Staff are friendly and like doing the whole tour thing where they want you to appreciate the  Yarra Valley produce.  The menu could do with more variety but it’s found its own style with pork loins and hocks and other things I probably won’t  order but which will be nice in Melbourne’s winter.

And finally I recommend the Sangiovese which is not sweet but bright, green noted and perfect on a quiet afternoon with good company and tasting plates.

The Cellar Door Menu, Reviews, Photos, Location and Info - Zomato






Planning family lunch. I was deep into my trawl through Box HIll’s  restaurants on Zomato, drooling over crabs and curry and pipi’s in xo sauce. I was in charge of suggestions.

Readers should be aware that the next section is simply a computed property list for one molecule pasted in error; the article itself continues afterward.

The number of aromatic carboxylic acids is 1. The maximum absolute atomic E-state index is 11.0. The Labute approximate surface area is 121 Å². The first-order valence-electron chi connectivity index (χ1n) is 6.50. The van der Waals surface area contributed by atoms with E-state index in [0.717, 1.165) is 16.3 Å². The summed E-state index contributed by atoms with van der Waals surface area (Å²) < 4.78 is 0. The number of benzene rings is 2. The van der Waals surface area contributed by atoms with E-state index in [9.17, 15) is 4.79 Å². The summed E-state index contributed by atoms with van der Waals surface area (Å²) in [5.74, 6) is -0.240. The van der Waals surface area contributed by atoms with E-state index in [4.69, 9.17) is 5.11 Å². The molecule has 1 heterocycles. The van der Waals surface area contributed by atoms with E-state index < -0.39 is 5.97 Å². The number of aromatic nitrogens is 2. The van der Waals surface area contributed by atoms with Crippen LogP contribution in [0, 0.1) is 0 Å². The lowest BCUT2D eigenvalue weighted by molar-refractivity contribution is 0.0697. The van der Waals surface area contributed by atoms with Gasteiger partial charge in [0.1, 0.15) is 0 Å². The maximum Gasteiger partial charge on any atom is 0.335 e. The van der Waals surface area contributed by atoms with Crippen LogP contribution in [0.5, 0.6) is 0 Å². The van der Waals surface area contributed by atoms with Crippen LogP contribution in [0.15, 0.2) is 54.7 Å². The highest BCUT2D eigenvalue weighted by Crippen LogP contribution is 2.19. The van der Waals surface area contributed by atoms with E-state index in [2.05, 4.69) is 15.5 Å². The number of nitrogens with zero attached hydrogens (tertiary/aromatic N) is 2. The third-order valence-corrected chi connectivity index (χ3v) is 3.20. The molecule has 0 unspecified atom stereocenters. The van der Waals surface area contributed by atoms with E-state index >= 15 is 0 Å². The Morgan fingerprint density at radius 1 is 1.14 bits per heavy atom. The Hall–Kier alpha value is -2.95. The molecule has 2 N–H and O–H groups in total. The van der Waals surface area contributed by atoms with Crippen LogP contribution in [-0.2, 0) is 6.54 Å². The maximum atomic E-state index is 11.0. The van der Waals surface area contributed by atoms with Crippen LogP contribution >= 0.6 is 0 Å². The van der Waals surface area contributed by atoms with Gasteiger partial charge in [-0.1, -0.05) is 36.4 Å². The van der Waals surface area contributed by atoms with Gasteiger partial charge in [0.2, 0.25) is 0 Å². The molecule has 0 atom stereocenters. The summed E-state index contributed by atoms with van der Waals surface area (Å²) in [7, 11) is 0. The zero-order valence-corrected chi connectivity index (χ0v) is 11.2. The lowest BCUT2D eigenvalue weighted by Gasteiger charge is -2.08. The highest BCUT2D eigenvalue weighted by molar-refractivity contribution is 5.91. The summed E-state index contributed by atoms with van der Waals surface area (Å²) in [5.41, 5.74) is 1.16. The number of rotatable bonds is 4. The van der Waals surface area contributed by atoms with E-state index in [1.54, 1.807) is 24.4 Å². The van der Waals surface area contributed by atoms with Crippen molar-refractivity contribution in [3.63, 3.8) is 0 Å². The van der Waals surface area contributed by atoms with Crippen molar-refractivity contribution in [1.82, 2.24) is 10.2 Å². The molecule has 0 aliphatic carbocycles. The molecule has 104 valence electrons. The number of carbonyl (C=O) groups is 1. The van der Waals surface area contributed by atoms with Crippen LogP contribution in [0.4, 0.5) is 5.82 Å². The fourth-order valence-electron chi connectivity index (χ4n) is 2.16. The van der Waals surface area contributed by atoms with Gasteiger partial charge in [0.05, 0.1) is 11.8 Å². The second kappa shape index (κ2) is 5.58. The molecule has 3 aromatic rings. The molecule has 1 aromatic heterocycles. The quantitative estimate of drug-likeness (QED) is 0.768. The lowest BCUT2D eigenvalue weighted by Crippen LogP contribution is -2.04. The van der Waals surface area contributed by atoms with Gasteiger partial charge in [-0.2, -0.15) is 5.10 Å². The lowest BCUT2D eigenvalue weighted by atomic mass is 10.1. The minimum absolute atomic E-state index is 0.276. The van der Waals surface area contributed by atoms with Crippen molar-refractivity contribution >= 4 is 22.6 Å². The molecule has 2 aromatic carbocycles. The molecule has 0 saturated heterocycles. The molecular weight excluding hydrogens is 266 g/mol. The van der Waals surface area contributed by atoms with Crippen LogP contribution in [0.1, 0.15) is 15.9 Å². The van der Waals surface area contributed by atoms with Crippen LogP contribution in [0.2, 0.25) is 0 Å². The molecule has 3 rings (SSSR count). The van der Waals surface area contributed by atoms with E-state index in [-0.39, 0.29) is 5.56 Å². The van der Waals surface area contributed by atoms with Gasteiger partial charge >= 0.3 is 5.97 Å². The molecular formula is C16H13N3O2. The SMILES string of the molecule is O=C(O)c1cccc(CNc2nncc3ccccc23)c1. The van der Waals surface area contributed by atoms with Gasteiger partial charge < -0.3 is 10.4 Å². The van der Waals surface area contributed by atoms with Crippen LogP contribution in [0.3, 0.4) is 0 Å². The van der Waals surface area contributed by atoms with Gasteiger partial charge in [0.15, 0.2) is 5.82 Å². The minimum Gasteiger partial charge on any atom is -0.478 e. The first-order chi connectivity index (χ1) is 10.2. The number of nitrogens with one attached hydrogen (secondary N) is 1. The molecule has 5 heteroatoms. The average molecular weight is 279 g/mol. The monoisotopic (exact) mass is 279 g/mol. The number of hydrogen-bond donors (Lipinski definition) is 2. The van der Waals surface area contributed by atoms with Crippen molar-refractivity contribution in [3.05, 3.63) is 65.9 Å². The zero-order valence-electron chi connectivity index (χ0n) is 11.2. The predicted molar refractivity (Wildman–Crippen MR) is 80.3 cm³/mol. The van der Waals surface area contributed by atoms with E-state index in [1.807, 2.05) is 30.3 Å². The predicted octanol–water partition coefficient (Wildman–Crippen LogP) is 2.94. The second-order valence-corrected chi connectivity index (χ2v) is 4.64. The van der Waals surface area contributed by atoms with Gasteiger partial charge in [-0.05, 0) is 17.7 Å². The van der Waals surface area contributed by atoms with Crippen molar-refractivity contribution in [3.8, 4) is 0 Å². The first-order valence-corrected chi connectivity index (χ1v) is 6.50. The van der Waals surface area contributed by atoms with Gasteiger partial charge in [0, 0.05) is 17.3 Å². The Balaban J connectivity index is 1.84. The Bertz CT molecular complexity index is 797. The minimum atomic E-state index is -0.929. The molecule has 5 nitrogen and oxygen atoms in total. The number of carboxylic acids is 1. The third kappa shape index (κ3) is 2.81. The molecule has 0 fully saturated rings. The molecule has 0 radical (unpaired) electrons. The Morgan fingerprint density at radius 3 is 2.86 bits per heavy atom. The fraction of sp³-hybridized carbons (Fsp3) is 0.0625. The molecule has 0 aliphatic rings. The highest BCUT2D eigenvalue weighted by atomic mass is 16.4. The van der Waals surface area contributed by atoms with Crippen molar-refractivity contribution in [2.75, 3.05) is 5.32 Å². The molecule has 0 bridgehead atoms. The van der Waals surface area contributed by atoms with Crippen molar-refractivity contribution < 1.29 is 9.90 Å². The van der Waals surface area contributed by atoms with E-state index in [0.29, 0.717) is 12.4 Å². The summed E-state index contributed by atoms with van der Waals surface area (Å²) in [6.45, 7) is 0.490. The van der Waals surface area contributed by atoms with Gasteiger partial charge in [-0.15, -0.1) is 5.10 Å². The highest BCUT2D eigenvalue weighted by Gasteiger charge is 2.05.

Then SUDDENLY we are going to The Cellar Door at Eastland. The new schmancy Eastland which is literally 1000X better than the previous Eastland and The Cellar Door is lovely but after staring at all those pipis I’m in pain.

I had to fix that hole with this particularly fab ramen. A ramen I’d never seen before or since and which I have a dwindling supply of.


MUSTARD GREENS and omg so much of it..


They are  sour and delicious.. the white stuff is a peppery thing.

If you ever find this piece of art don’t leave too much water in it. You want a bunch of fab intense noodles. It’s better with peas, or rather it’s good with peas. It’s great, great ramen no matter what nutrition you add or don’t add.


I bought every packet in the discount section I found it in after sampling.. and I’ve been up and down Victoria street and haven’t seen it since. So now it is precious.